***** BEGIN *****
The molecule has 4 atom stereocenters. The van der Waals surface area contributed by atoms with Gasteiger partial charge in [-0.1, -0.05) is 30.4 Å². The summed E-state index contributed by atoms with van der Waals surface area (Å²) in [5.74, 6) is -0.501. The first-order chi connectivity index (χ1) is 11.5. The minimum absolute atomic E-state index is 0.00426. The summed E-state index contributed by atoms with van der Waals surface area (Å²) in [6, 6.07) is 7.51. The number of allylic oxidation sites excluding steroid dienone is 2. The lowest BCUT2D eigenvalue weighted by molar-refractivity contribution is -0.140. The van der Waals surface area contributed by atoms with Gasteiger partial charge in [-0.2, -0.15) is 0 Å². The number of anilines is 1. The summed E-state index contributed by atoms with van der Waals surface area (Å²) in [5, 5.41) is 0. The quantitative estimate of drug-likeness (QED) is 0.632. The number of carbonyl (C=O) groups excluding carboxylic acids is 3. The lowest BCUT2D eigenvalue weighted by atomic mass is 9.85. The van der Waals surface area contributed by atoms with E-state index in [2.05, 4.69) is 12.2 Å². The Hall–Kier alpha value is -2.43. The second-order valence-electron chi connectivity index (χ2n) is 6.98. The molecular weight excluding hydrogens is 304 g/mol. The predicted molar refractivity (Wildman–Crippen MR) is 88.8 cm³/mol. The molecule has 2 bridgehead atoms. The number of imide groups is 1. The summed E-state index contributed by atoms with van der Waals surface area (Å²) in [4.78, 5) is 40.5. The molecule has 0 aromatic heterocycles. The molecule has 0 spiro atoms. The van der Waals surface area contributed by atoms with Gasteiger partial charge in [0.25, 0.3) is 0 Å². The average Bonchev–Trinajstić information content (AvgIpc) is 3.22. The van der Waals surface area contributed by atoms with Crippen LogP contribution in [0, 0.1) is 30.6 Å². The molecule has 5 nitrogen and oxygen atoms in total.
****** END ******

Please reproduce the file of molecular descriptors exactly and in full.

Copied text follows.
The molecule has 4 atom stereocenters. The van der Waals surface area contributed by atoms with Gasteiger partial charge in [-0.1, -0.05) is 30.4 Å². The summed E-state index contributed by atoms with van der Waals surface area (Å²) in [5.74, 6) is -0.501. The first-order chi connectivity index (χ1) is 11.5. The minimum absolute atomic E-state index is 0.00426. The summed E-state index contributed by atoms with van der Waals surface area (Å²) in [6, 6.07) is 7.51. The number of allylic oxidation sites excluding steroid dienone is 2. The lowest BCUT2D eigenvalue weighted by molar-refractivity contribution is -0.140. The van der Waals surface area contributed by atoms with Gasteiger partial charge in [-0.2, -0.15) is 0 Å². The number of anilines is 1. The summed E-state index contributed by atoms with van der Waals surface area (Å²) in [5, 5.41) is 0. The quantitative estimate of drug-likeness (QED) is 0.632. The number of carbonyl (C=O) groups excluding carboxylic acids is 3. The lowest BCUT2D eigenvalue weighted by atomic mass is 9.85. The van der Waals surface area contributed by atoms with E-state index in [2.05, 4.69) is 12.2 Å². The Hall–Kier alpha value is -2.43. The second-order valence-electron chi connectivity index (χ2n) is 6.98. The molecular weight excluding hydrogens is 304 g/mol. The predicted molar refractivity (Wildman–Crippen MR) is 88.8 cm³/mol. The molecule has 2 bridgehead atoms. The number of imide groups is 1. The summed E-state index contributed by atoms with van der Waals surface area (Å²) in [4.78, 5) is 40.5. The molecule has 0 aromatic heterocycles. The molecule has 0 spiro atoms. The van der Waals surface area contributed by atoms with Gasteiger partial charge in [0.25, 0.3) is 0 Å². The average Bonchev–Trinajstić information content (AvgIpc) is 3.22. The van der Waals surface area contributed by atoms with Crippen LogP contribution in [0, 0.1) is 30.6 Å². The molecule has 5 nitrogen and oxygen atoms in total.